In a letter to President Jean-Bertrand Aristide, RSF expressed its serious concern after close to a dozen journalists, including Ives-Marie Chanel, a radio journalist and RSF’s correspondent in Port-au-Prince, were the victims of intimidation. In addition, no measures have been taken to assure the protection of radio stations that have been threatened. "Despite the tragic murder of Brignol Lindor, accusations by your supporters that certain journalists are members of the opposition continue," deplored RSF Secretary-General Robert Ménard. "The absence of measures to protect threatened newsrooms and public radio’s participation in the intimidaton campaign negate the commitment you made on 17 December to see to it that press freedom is respected," the organisation deplored. RSF urged the president to allow a return to calm by taking measures to guarantee the security of threatened journalists and media outlets. RSF also urged Aristide to give his supporters very clear orders to end their intimidation of press representatives.
Lindor, a journalist from Radio Echo 2000, was killed on 3 December 2001 by individuals who are close to the president’s party, Fanmi Lavalas. Three days earlier, the Petit-Goâve mayor’s assistant had called for the "zero tolerance" policy to be applied against the journalist after he received opposition figures as guests on his radio programme. Since October, an estimated forty journalists have been threatened or assaulted by government supporters who accuse them of being too critical of the government.
Climate of insecurity persists
According to information collected by RSF, the Haitian press’s situation had yet to be normalised four days after the 17 December alleged coup d’état’s failure. Close to ten journalists remain in hiding as they feel threatened. Five journalists have reportedly sought refuge in embassies and allegedly wish to leave the country. At least two of the four radio stations that were forced to cease broadcasting on 17 December have reported that the police have not offered them any protection. Yet, during a recent speech, President Aristide had commited himself to ensuring that press freedom is respected. Moreover, on 11 December, a meeting of media outlets and the police was organised. The police had sought the meeting in an effort to improve its relationship with the press.
Private radio stations, a majority of which either suspended their news bulletins or ceased broadcasting altogether on 17 December, have gradually started rescheduling their normal programming. However, Radio Caraïbes FM announced that it was suspending its news programmes until January 2002. Cap-Haitien based Radio Maxima has also yet to start broadcasting its news programmes again. Station director Jean Robert Lalanne explained that this is due to the continued sense of insecurity felt by the station’s journalists. The persistent climate of insecurity has also led Radio Kiskeya to continue its suspension of the call-in programme "Dim ma diw" ("From You to Me"), in which listeners occasionally express very strong views.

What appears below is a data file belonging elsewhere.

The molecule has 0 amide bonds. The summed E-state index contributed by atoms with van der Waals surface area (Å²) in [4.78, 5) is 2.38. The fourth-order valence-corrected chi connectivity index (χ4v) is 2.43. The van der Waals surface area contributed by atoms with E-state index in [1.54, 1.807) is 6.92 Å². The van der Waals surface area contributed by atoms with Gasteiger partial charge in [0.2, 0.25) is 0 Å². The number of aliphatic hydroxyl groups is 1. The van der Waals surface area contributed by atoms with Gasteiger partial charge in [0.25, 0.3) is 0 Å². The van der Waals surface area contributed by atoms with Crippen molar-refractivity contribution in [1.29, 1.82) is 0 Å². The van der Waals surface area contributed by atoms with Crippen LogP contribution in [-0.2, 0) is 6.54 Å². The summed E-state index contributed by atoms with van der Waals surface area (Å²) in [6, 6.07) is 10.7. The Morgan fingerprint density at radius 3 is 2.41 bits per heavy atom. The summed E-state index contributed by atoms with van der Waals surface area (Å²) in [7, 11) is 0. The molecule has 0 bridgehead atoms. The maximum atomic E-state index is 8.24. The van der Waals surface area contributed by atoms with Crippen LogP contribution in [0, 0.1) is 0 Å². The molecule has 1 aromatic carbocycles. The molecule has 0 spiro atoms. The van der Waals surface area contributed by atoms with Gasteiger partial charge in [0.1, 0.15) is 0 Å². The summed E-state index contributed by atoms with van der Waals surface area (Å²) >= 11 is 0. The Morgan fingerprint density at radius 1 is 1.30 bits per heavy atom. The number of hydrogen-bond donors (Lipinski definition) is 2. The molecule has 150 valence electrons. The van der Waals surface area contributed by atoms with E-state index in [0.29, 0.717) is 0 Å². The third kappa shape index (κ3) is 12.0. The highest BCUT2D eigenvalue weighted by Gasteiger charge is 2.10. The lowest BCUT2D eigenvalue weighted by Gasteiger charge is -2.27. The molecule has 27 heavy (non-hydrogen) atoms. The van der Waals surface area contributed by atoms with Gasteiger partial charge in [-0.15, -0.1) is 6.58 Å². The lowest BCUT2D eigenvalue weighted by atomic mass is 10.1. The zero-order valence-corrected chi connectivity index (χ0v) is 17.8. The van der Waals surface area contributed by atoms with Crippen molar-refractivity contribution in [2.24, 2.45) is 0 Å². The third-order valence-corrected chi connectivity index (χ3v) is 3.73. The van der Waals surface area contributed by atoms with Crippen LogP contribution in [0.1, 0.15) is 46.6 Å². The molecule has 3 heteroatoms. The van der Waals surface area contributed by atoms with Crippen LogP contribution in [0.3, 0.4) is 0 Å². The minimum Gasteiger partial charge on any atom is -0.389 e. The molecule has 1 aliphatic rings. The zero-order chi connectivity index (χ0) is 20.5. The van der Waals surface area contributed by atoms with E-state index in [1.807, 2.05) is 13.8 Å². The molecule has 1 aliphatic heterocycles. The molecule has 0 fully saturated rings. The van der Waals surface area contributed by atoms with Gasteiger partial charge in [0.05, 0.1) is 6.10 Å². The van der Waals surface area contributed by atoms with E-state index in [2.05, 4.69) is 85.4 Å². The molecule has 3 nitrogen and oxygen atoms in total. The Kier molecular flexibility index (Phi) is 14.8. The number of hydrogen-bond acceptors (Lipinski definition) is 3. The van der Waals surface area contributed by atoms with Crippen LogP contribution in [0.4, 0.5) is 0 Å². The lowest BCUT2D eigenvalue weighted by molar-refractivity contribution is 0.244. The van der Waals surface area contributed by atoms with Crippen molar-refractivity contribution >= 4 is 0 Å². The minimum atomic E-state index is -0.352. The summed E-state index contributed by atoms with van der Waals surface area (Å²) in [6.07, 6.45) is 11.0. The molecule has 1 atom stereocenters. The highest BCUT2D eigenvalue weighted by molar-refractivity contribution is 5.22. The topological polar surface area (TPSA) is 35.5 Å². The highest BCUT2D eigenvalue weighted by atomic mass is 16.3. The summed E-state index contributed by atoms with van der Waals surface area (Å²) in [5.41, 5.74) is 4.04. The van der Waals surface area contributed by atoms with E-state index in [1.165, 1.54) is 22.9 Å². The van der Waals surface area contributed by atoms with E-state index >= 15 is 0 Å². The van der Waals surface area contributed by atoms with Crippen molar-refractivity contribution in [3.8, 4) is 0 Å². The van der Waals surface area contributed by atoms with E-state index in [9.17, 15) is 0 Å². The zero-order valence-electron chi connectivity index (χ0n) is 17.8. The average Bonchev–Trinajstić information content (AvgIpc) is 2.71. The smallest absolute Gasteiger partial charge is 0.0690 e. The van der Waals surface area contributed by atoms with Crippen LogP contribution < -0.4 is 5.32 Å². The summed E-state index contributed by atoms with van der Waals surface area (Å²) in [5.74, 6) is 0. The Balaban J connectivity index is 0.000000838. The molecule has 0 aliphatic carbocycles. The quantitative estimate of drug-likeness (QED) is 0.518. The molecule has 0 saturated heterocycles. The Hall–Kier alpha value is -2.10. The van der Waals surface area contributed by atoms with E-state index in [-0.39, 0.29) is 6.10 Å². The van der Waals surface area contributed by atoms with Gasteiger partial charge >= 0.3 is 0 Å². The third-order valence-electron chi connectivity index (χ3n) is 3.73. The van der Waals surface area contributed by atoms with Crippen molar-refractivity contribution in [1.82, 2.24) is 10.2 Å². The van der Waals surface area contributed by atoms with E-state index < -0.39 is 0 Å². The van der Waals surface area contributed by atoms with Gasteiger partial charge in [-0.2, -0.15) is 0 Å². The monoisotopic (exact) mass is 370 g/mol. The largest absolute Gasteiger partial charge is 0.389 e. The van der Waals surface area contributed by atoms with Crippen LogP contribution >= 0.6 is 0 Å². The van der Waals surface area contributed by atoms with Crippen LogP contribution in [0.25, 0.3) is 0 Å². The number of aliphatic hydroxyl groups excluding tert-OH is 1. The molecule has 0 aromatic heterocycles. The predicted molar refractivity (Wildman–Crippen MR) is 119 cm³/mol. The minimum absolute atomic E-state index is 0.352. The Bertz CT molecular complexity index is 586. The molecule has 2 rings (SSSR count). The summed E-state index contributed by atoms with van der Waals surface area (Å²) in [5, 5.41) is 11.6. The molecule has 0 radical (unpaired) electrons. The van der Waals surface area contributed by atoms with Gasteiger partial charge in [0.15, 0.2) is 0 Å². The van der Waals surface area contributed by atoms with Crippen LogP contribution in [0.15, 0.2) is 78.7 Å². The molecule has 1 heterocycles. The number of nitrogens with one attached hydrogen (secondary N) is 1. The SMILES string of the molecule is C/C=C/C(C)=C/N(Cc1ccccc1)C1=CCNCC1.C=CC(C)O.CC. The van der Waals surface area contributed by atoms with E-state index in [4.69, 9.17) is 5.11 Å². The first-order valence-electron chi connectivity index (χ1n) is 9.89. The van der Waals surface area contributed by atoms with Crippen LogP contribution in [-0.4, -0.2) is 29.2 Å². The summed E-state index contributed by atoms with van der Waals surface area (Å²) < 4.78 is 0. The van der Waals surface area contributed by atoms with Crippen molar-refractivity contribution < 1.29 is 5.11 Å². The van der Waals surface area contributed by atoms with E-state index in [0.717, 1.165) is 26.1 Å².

RSF has also learned that on 19 December, Thony Jean Ténor, a Haitian citizen residing in Florida (USA), stated on the public radio station Radio Nationale that Chanel worked for the Organisation du peuple en lutte (OPL, an opposition party). Interviewed by Radio Nationale news director Jean Th. Pierre-Louis, Ténor also stated that Chanel was among the persons who were "frustrated" by the coup d’état’s failure. On 18 December, the journalist issued a statement on Radio Kafou, a Florida-based Haitian community station. He stated that he was saddened by the violence in Haiti and highlighted the climate of insecurity for local journalists. Since Chanel’s comments on Radio Kafou, station director Alex Saint Surin has stated that he has been the object of attacks by Florida-based pro-Lavalas radio stations. Chanel is director of Radio Sans-Souci FM, programming director of Radio Ibo, and Haiti-based correspondent for the Inter Press Service (IPS) agency and RSF.
On 17 December, about thirty armed men attacked the presidential palace in Port-au-Prince at dawn. A few hours later, security forces stormed the palace and regained control. Several thousand Aristide supporters took to the streets after an appeal by the president. Armed with machetes, sticks and pistols, they threatened about ten journalists. Some protesters told one of the journalists, "we would have killed you if you were a Radio Caraïbes journalist." Four private radio stations based in the capital ceased broadcasting for security reasons. The demonstrators also attacked several opposition parties’ offices. The opposition has since labelled the failed coup attempt a "set up" against it.